The young Brothers at FN2S have it going on. They are presenting quality productions (content wise) without the need for a Hollywood Studio. I don't doubt that some day the opportunity will present itself. I only hope that when it comes it won't come as an an attempt to tone them down. In the mean time we need to do all we can to see that their efforts are distributed as far and wide as we can get them.
Click Here to See More of These Inspiring Videos 

Saturday, October 15, 2011

“Treat Us Right – Not White” – NAPFE History Revealed

One cannot discuss the struggle for African-American compensated employment in the United States without studying the circumstances that led to the founding of the National Alliance of Postal and Federal Employees (NAPFE). Paul Nehru Tennassee has made this scholarship easier with his book “History of the National Alliance of Postal and Federal Employees 1913-1945: Treat Us Right Not White“, a compelling documentation of the union’s story.

This is an inspiring interview you'll really get a lot out of viewing it.

“Treat Us Right – Not White” – NAPFE History Revealed

Thursday, October 13, 2011

Walter Turner of Africa Today interview with Abdul Alkalimat

These are 2 important figures in African communication. This is a very interesting and informative interview from the archives of Africa Today.
Professor Turner has been presenting Africa Today a weekly program about and for the people of the African diaspora for several years on KPFA and as a podcast on the internet. The listener will always learn something useful from these interviews.

Abdul Alkalimat is the producer of the web site "Malcolm X : A Research Site" at He has undertaken to digitize the info he finds from various sources in the American African community. Don't miss either of these important web sites. You'll probably find that you will be spending a lot of time at both of them.

Tuesday, October 11, 2011

Occupy Wall Street: Too Big to Ignore

LIBYA: Rebels execute black immigrants while forces kidnap others

Where there's smoke there's fire. This is an older article but it still needs to be looked at.


ADDIS ABABA — While much of the world’s attention is focusing on crude oil prices and the Libyan pipelines in the east of the country– human right groups say rebels are committing crimes against humanity.

In east Libya, African hunt began as towns and cities began fall under the control of Libyan rebels, mobs and gangs. They started to detain, insult, rape and even executing black immigrants, students and refugees.

In the past two weeks, more than 100 Africans from various Sub-Sahara states are believed to have been killed by Libyan rebels and their supporters.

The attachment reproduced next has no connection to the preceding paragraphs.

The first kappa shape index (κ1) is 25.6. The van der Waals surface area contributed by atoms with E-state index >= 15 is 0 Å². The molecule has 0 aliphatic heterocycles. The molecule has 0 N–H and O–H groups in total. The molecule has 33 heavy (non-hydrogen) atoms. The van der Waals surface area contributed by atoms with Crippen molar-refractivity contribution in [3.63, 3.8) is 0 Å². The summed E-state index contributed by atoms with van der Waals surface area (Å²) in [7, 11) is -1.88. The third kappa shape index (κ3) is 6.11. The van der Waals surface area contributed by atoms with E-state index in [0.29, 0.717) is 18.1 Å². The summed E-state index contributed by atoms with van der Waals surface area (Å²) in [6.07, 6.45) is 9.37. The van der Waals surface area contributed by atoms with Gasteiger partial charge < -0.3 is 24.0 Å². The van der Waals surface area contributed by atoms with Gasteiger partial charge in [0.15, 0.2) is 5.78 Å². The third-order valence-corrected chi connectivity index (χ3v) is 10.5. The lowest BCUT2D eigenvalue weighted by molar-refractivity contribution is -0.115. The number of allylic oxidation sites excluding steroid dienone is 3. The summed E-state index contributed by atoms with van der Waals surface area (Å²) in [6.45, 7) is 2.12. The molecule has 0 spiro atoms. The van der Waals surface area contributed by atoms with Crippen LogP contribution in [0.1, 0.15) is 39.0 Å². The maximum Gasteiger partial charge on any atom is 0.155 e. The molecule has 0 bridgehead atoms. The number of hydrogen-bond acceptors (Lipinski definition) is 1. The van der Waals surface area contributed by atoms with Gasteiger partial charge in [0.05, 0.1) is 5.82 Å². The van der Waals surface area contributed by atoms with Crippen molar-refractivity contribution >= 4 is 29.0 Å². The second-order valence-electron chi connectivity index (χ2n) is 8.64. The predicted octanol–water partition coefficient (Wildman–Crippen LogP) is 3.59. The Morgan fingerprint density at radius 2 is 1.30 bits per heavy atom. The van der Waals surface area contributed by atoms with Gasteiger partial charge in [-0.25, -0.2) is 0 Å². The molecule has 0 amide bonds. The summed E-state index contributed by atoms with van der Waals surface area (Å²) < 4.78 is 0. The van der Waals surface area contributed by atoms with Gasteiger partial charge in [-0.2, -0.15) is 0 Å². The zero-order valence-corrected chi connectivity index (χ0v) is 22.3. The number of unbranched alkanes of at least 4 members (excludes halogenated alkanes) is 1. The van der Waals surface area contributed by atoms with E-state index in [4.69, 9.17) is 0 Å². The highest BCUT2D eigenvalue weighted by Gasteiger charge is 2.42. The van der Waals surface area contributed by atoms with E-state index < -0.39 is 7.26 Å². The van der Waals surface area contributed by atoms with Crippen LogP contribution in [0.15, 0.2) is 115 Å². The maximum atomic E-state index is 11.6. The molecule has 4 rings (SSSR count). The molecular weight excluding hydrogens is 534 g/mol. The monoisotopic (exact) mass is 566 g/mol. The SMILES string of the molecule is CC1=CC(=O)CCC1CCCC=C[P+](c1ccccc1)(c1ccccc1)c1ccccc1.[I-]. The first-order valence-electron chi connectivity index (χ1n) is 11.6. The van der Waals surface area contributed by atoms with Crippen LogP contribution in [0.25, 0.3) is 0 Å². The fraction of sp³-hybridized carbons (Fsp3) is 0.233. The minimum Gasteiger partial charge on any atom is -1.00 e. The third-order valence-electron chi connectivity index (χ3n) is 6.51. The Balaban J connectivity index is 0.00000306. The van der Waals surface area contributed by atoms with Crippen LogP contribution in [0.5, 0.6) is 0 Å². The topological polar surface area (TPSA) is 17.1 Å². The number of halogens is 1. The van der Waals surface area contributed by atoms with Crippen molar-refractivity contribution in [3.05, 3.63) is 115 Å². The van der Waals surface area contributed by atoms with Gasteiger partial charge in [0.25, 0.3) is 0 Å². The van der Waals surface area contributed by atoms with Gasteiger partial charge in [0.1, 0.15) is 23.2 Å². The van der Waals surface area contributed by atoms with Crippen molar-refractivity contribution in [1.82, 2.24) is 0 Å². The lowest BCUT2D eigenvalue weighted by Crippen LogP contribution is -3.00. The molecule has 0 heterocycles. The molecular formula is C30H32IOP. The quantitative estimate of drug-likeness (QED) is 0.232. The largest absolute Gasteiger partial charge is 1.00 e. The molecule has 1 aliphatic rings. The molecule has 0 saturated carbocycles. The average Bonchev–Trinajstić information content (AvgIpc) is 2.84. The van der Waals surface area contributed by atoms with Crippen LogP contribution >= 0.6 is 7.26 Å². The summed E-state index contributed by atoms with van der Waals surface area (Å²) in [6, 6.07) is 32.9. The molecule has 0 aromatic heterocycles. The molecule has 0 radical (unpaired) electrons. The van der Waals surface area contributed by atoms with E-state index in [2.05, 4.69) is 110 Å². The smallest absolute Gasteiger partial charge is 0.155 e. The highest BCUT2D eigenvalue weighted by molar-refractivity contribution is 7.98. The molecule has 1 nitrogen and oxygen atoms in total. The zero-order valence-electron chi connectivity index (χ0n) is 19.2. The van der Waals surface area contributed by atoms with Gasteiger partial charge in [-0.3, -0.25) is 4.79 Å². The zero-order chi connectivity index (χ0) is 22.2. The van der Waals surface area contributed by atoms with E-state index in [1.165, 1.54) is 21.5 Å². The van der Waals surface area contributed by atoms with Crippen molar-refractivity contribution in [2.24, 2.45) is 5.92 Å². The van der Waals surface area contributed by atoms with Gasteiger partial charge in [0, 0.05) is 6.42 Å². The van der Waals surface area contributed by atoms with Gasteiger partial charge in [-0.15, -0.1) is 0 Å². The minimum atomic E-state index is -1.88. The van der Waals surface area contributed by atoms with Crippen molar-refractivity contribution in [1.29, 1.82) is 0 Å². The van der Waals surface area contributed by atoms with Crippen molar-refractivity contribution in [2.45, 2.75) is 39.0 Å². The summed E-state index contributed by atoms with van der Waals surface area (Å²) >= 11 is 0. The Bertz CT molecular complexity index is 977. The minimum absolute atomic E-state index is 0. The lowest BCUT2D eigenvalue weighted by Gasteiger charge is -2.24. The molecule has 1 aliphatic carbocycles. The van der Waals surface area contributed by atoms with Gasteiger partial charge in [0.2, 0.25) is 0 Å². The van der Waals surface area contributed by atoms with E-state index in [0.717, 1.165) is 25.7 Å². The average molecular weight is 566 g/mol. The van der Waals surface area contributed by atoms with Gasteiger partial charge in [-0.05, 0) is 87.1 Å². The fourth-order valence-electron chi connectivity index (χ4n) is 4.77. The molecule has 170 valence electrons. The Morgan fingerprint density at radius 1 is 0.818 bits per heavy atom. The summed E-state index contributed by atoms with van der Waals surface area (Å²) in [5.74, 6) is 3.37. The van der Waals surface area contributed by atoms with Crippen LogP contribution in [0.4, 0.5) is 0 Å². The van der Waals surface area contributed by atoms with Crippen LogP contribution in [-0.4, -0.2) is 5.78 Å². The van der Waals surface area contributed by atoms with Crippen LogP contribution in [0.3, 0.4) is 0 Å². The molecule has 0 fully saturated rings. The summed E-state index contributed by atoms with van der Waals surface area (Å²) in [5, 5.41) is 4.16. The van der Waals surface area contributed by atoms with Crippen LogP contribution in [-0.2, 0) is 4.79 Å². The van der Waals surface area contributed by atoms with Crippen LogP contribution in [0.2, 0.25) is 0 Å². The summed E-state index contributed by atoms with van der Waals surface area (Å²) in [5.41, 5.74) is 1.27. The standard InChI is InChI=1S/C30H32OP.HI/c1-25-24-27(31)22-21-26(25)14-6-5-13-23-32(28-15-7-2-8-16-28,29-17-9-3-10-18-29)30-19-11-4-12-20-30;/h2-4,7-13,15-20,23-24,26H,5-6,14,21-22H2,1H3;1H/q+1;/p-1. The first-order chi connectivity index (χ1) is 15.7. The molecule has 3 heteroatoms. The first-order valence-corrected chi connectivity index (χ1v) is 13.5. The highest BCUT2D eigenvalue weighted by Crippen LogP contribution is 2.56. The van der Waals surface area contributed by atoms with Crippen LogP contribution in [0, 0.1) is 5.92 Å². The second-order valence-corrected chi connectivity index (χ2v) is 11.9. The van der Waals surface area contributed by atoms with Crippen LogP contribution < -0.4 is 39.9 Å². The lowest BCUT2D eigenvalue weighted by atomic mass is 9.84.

According to Somali refugees in Libya, at least five Somalis from Somaliland and Somalia were executed in Tripoli and Benghazi by anti-Gaddafi mobs. Dozens of refugees and immigrants workers from Ethiopia, Eritrea, Ghana, Nigeria, Chad, Mali and Niger have been killed, some of them were led into the desert and stabbed to death. Black Libyan men receiving medical care in hospitals in Benghazi were reportedly abducted by armed rebels. They are part of more than 200 African immigrants held in secret locations by the rebels.

In many disputes involving Libyan residents and black Africans, the Libyans are turning in the Africans as mercenaries.

Thousands more Africans caught up in this mercenary hysteria are terrified. Some barricaded themselves in their homes, while others hid in the desert. Insulted, threatened, beaten, chased and robbed. Their only crime was being black and therefore treated as “mercenaries” of Gaddafi.
While the airing of Gaddafi’s so called “black mercenaries” by Western media has ignited the issue, some say an xenophobic attitude towards these refugees and labourers has existed for years. They say the current attacks are racially motivated because the rebels have released many actual Libyan mercenaries and soldiers under a tribal agreement. They believe many Arabs felt their Libyan leader was abandoning them for black Africans ever since he became a “pan-Africanist”. Many immigrants were regularly victims of racism.

In many situations, Gaddafi and his inner circle preferred black Africans and Libyans from the south over Libyans from the east. Now the angry mobs using the revolutionary movement across Arabia and North Africa are hunting down black people.

read more

Friday, October 7, 2011